6 Wineries Well Worth A Visit in The Barossa Valley

When is it ok to drink before lunchtime?

Unlike yesterday, this morning we were up and ready early, eating a hearty breakfast in preparation for a day of wine tasting.  We were on the road by 9.45 am with a 3 x car road train. It must have been ladies day because it was the men who were our designated drivers.


Although we'd planned which wineries we were visiting, and in which order, we were thrown an early curve ball with the first-cab-off-the-rank being closed on Sundays, WTF??  And then number two didn't open until 1 pm!  ...it's no spanner in the works though, there are an enormous amount of wineries to choose from so a few minutes later we had reprogrammed the GPS and were underway once again.

It really is a beautiful place, very dry and brown but all rolling hills and paddocks as far as the eye can see.  The roads are windy but not crazy, actually they're relatively quiet.  At one point we lost car number three to a cattle crossing which added to the laughs of the other two cars.

We decided to go a little off the beaten track to begin and sought out a hidden gem 'Rusden Wines'.  We arrived right bang on opening time and as soon as we entered we were treated with glasses that seemed larger that your average tasting measure.  Certainly got the day going with 9 tastes at 11 am!!  Only one white and one rose, the rest reds.  The highlight here in terms of the cellar door is the original wood fire oven that the building is built around.  And the rainwater that is served chilled with wine tasting, very, very fresh indeed.

We moved on to an organic winery next 'Tscharke Wines' and this wins the most idyllic and beautiful cellar door and facilities, hands down.  From the handmade pottery, freshly carbonated water, right through to the toilet atrium and the garden for designated drivers, it is impeccably decorated.  Of course, the wines are also lovely and again mostly red varieties.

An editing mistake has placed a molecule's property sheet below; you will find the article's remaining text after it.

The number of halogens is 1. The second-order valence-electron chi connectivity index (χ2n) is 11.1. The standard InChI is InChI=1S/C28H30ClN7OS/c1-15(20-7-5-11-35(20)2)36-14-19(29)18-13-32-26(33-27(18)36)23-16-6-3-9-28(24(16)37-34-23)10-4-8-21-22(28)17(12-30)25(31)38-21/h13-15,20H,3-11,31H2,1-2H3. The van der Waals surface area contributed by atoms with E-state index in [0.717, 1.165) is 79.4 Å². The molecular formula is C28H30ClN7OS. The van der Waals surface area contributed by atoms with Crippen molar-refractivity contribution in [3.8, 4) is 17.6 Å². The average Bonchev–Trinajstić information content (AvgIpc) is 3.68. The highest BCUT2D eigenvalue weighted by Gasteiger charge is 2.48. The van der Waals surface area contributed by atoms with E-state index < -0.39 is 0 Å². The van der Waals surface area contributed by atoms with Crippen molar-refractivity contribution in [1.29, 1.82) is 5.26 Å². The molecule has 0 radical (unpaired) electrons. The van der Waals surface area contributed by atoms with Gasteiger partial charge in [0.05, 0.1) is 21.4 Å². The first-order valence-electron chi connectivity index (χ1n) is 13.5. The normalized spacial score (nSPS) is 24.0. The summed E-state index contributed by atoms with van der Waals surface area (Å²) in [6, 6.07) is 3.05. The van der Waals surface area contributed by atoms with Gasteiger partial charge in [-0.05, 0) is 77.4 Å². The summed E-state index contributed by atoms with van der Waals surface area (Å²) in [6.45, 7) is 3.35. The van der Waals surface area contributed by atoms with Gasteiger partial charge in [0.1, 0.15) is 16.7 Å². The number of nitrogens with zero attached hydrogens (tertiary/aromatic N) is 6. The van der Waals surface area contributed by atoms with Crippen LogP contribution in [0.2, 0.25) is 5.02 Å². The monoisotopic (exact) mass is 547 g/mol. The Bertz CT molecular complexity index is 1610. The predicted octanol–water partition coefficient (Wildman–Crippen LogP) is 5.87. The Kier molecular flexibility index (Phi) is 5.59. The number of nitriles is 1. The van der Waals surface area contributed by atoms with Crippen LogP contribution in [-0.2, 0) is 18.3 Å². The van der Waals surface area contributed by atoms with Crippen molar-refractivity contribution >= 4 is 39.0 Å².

After that we started on some of the bigger known, award winning wineries and so 'Two Hands Winery' was next on our list.  No where near as pretty as the two earlier wineries but a big selection of wines.  We were lucky that they were busy inside but had enough staff that we were sent outside to a lovely deck where we were served our tasting of yet another white and rose and the rest reds.  These wines had the best names and stories (at least one category of them anyway) where the owner named them after movies, music or bands.  Funnily enough, Heath Ledger and the movie 'Two Hands" wasn't amongst them ...or maybe that's where the name of the winery came from??  Had I not had so much wine already, perhaps I would have asked that question!!

After almost 30 tastes across three wineries we decided we needed to get some lunch.  After all of the previous days challenge of finding a lunch with amazing produce and a view, we had to settle for amazing produce and landed at Maggie Beer's Farm Eatery.  It's a small but mean menu and fresh, fresh, fresh!  There is a shop there selling her produce, a cafe and winery as well, but we were there to eat lunch and prepare for the next part of the journey.  I did end up with a take away brownie for later. As for the view, perhaps best experienced walking around as opposed to from the restaurant.

So here is where the road car separated, the die-hards continued on to the planned journey and car no 2 went home to sleep it off, whilst car no 3 missed a winery and took on the last one alone.

We were the die-hards and so headed off to 'Bethany Wines' for yet another 9-10 tastes.  This time however, there were white and tawny ports to be had. Now at this point, this is a good thing, anything that was a little bit different got my vote and I walked out with a tawny.  Bethany Wines was smaller and had some really yummy packaged sweets and fudges too, as well as a hill with a fantastic view.  To be honest red anything by this time all tasted exactly the same!!

So with one final winery on the list we stopped at the look out, took an obligatory panorama and promptly drove the five minutes to 'Turkey Flat Winery'.  Yep, if you're a Rose drinker, you'll be familiar with this one.  Much larger tasting room and bar, with a heap of old butcher memorabilia and photos showing the space in its original butcher's glory.  By this time we were well and truly wined out but managed the last 10 tastes, of course!

All in all, you could do that trip ten times over and still go to a different winery each time.  Next time I'd like to try a couple of the more fancy, fine dining restaurants on offer too.  

Adelaide wine country is definitely worth another visit, or three.






Comments

Popular posts from this blog

Essential Guide For Ladies Who Lash

Cruise Review - Cruising Solo With A Tween

Things To Do In Winter Around Sydney